Skills Instead of Knowledge
In the past, added value was created through factual knowledge, now information often spreads just as quickly as it becomes outdated. New technologies make information available at any time and anywhere. As a result, less factual knowledge will be required in future. Instead, skills will be in demand, with keywords such as future skills, digital literacy and digital competence. So added value is now created when education provides skills that the computer does not have, and uses the efficiency potential of modern technologies. It is necessary to develop concepts that enable educational and non-educational staff to respond to and promote the development of adolescents, by means of media communication appropriate to their age and media support in line with their learning type.
As an appropriate response to the fourth industrial revolution, the digital transformation in education, teaching and research (#Education 4.0) must be equally revolutionary.
These New Requirements Present Many Educational Institutions with a Number of Challenges:
- How can digital features usefully improve my processes in education, teaching and administration?
- How do I formulate and draw up my media instructive proposals and media development plans?
- Where and how do I start with all the stakeholders (teachers, parents and school students) of my educational institution with regard to digital processes and the changes it brings?
- How do I promote the acceptance of media and technology by all the stakeholders (teachers, parents and school students) in my educational institution?
- When and how can digital media be integrated into teaching in an academically meaningful way?
- What does my existing IT infrastructure look like? How powerful, future-proofed and secure is it?
- Which hardware and software components for media technology should I use to equip my rooms?
- Who will train my teachers in the new platforms, media and equipment?
- Is my expenditure on digital processes eligible for funding? What funding programs are there, and how do I apply for and use funding in compliance with audit requirements?
- How do I procure the required planning, construction and technical services?
- What operator models are there for my digital infrastructure and what does sustainable and economic service and operation look like?
- Which digital media provides the best support for our academic and educational challenges?
- What possibilities do current and pioneering software and hardware solutions offer me in the implementation of our media curriculum?
- Who will support me in bridging the gap between our integral media curriculum, the structural and technical requirements, and the training of our school community?
Issues such as these are complex and diverse. The bureaucratic effort is high, especially in the breadth of the topics to be considered and the required depth of agreement and coordination among the relevant parties, involving the university/school, educational institution, owner and operator.
Five Steps to Success
By establishing the status, the Digital Ready Check forms the basis of your digital strategy. It is supplemented by four other modules. These build on each other, but are also suitable for selectively supporting existing approaches. As a requirement for procuring infrastructure eligible for funding, the Digital Ready Check itself is usually also eligible for funding.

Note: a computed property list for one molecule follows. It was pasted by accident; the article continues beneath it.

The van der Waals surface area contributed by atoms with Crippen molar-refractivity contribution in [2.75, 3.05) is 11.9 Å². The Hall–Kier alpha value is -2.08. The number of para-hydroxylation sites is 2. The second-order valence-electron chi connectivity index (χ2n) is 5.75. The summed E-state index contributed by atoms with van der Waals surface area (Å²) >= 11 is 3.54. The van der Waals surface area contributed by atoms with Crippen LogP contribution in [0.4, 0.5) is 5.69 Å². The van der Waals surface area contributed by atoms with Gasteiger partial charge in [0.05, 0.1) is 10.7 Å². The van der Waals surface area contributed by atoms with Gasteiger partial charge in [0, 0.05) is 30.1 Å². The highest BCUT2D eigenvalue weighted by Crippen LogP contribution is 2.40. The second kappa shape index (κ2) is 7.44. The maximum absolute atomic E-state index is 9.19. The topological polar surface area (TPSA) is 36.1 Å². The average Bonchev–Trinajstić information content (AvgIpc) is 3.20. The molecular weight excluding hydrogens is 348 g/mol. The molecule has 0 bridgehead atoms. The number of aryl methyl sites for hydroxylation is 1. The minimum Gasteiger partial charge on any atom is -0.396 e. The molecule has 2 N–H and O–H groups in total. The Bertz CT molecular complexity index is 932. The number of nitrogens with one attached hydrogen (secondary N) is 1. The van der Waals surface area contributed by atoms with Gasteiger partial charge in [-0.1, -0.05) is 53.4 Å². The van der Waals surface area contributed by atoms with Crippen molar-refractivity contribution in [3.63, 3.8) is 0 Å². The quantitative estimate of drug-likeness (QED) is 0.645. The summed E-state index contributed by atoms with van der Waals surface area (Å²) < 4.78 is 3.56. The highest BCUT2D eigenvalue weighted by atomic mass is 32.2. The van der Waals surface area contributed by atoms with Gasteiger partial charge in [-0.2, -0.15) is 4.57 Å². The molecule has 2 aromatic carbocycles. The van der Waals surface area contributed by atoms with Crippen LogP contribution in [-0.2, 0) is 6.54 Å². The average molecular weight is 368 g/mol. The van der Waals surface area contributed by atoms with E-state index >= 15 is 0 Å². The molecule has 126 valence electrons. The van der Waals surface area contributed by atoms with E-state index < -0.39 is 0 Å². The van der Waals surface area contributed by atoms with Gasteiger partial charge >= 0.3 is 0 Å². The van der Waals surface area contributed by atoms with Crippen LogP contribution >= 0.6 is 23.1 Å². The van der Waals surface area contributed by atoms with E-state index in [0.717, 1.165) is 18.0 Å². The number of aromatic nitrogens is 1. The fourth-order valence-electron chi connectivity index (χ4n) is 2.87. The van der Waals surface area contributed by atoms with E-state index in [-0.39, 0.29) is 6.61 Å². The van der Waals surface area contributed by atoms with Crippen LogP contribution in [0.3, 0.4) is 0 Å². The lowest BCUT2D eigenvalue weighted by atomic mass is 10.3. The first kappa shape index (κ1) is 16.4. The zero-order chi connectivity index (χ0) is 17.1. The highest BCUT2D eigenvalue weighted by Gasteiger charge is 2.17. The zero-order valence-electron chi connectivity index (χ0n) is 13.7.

Step 1 - Establishing the Status through a Digital Ready Check
- Inventory of your buildings to review all aspects relevant to IT and media technology, based on a comprehensive set of criteria
- Checking to ensure nothing has been omitted, and determining your position - where do we currently stand in terms of media set-up? How are our pedagogical and didactic proposals interlinked with media support?
- Analysis and evaluation of existing media development plans, digital transformation proposals and operational plans
- Determining the digital readiness of your buildings in the form of a target-actual comparison
- Assessing the current status and experience of digital media in teaching
- Summarized explanatory report with recommendations for action
Step 2 - Requirements Management for Digital Processes
- Conducting creative workshops and future-oriented workshops with the school authority, school supervision, school management, the educational and non-educational staff, as well as school students
- Formulating the resulting requirements for buildings and technical equipment
- Developing user-specific media requirements – in relation to teaching, administration and buildings
- Developing an integral media curriculum
Step 3 - Proposal
- Developing a digital strategy and media development plan
- Defining of the infrastructure and technology to be procured
- Determining the required framework of costs and scheduling
- Assessing the eligibility of the proposed measures for receiving funding, management of funding applications
Step 4 - Planning and Implementation
- Planning the digital classrooms and the required IT infrastructure
- Tender procedures, award of contracts, coordinating the procurement of the goods, construction work and services required, as well as supervision of the work to ensure that it is on schedule and free of defects
- Documentation of the use of funding and preparation of the final statement proving use of the funding
Step 5 - Training and Operation
- Support for formulation of operating models, maintenance services and service contracts
- Review and optimization of existing service contracts
- Training your teaching and technical staff as well as providing contact persons and support during use
- Determining the condition of existing technology with regard to lifespan and freedom from defects
- Training your teachers for didactically worthwhile implementation of digital media in the classroom